Coups part of vicious political cycle
Rampant corruption usually the root cause of the Kingdom's military seizing power
The honeymoon appears to be over for the interim government of Prime Minister Surayud Chulanont. It is facing the realities of mounting pressure because of high public expectations.
The regime appointed by the coup makers replaced the ousted government of Thaksin Shinawatra, so comparison between the two administrations is inevitable. Even though the current government and new PM are gaining more public support, according to recent opinion surveys, one big stigma remains: they were not elected.
Supporters of Thaksin are trying to find faults with the current government while critics and general political observers are pointing to things it should have done but has yet to accomplish.
Many members of the public are waiting to see the government rectify problems left or created by its immediate predecessor that were cited as reasons for the seizure of power on September 19.
Former politicians are also pushing for lifting of martial law, which has limited political activities.
The Council for National Security (CNS) is feeling the heat too. On November 19, exactly two months after the coup, CNS chairman General Sonthi Boonyaratglin defended himself and the coup-makers against claims they had done too little or acted too late in dealing with Thaksin and his cohorts.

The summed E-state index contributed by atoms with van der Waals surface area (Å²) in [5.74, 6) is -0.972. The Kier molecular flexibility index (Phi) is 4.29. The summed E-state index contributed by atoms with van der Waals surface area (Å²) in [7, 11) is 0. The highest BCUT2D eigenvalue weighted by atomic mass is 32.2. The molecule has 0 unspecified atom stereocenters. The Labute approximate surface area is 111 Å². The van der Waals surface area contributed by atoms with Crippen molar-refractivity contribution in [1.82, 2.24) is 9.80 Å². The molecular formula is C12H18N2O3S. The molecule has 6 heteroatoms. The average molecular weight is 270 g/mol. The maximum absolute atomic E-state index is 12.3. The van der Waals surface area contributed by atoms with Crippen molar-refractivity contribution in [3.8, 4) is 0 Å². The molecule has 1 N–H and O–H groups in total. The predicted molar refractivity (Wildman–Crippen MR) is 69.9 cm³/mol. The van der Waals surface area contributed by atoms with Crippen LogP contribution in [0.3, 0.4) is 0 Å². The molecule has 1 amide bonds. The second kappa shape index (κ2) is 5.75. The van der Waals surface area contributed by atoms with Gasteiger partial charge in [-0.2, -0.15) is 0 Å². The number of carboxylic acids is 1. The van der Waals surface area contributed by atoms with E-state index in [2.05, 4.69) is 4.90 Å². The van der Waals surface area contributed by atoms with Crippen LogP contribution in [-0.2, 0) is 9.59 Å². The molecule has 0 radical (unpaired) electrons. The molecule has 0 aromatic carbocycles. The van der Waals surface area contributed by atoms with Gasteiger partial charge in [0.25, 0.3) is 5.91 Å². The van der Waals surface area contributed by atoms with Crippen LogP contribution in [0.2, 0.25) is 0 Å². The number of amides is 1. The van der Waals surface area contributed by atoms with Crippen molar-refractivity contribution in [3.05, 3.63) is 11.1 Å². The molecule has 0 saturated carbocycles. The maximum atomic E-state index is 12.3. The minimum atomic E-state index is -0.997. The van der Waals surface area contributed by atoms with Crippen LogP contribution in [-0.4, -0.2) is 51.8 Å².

A situation like this is often faced by an administration appointed after a military coup. This group of coup-makers has proved to be more gentle and friendlier than previous ones, which has made it more prone to criticism and protests.
The interim government and the CNS are in a dilemma - they are avoiding getting too tough with critics while trying to make it known to their enemies and sceptics that they are in charge.
While the ruling technocrats and ex-bureaucrats are sorting out the mess left by the ousted politicians, and running the country as smoothly as they can, the politicians unaffected by the coup are busy preparing for the next general election, which is expected to take place some time late next year.
A new elected government can be formed by that time, with a new constitution being put in place.
Before September 19, many observers believed the possibility of a putsch in Thailand was almost zero.
But after the latest coup, no political pundit will rule out with certainty another military take-over.
If the Army happens to stage another coup in Thailand in the future, one could expect that a major reason cited by the coup-makers would be rampant corruption by ruling politicians.
Corruption seems to be the root cause of many problems in our country. It has slowed down our development - economically and politically.
Election, corruption and military coup is a vicious circle in Thai politics. And this will hold true for a long time to come as long as corruption remains rampant.